He still bristles at some of the news media coverage (including that of the Herald) of the technical woes – out of Spark’s hands entirely, he reiterates – at the start of the 2019 Rugby World Cup in Japan.
“I remember that first game, I was calling the game and it wasn’t till afterward that we learned that there’d been a bit of a hiccup. I was just so devastated for the people back home.
“I was so devastated for that [Spark] team; we knew at the time that the issue wasn’t actually Spark’s technology. It was a pipeline issue.
“It was really hard to wear it when you’re in a three-by-three Japanese hotel room, you’re feeling quite alone. And in those days I was far more engaged in social media than I am now. It was relentless.”
He describes the impact of social media criticism more generally as an “emotional loop”.
“It’s probably the worst place to find yourself. Your day would be going along fine and then you’d read something. It’d be some criticism, generally anonymous.
“You’d stop, look at it and think, jeez that’s harsh. That would just take you down a little bit and you’d go from surprise to sadness to anger and then you’d get yourself back on track.
“Now if that happened a few times a week, well, you’ve been taken off-course and if that happens over the course of a number of years, it doesn’t matter how accustomed you get to it, or how thick-skinned you think you are, you are being sent on the brief emotional loop over and over and over again.”
It does nothing, he says, except distract you from your own aspirations.
Stevenson last tweeted in July 2021.
“The longer I’ve been off it, the more I’ve realised that it’s not relevant.”
Stevenson is an ambassador for this year’s Men’s Health Week, which starts on Monday. He’s known Men’s Health Week overlord Mark Sainsbury for years, from their earlier period at TVNZ when Stevenson was starting out.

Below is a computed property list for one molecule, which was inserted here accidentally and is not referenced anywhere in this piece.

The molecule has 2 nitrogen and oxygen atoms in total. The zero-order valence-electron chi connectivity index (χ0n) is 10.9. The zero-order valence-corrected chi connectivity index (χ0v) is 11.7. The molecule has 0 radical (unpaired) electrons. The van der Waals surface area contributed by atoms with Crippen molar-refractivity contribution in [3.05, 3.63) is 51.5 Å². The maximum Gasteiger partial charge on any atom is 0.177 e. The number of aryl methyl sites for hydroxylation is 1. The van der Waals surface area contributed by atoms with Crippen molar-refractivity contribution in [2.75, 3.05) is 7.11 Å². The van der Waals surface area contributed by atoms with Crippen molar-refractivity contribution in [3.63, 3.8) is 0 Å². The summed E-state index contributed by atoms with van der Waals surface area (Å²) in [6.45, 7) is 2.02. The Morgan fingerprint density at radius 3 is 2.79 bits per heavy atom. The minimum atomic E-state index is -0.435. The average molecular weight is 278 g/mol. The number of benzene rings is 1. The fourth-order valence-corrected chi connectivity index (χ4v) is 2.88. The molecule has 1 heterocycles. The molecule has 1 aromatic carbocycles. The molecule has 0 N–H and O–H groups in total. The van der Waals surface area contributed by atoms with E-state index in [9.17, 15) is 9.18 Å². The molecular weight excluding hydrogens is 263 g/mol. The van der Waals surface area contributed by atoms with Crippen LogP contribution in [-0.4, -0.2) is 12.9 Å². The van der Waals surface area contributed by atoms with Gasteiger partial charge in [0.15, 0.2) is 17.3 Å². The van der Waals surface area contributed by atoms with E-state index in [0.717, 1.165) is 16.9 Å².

“The discussion around mental health now, I think, is embedded. We understand the importance of talking about those issues and at least raising awareness of those issues.
“It’s the physical health, too, having been on a bit of a rollercoaster myself in that respect.”
In 2018 – after returning home from the Winter Olympics in South Korea – he was unhappy about his weight, and took up running.
He lost up to 30kg, and in 2020 completed the 85km Old Ghost Ultra on the West Coast. Tears streamed down his face at the end.
After a period where he was not as active, he’s now back running six days a week, racking up a total distance of around 60km. He’s planning to do the Old Ghost again in early February.
“By no means am I making a statement about how wonderful I am because I’m out running. It’s just my therapy. I love getting out. For me, fitness is freedom.
“I’ve got a couple of people that I’m responsible for and you start thinking pretty hard about being around a little bit longer and not being so cavalier and taking some personal responsibility for those things.
“The whole concept of Men’s Health Week is not about rattling buckets, it’s not to raise money. It’s just basically to check in with each other and say, ‘have you been to a doctor lately? Have you had your moles checked?’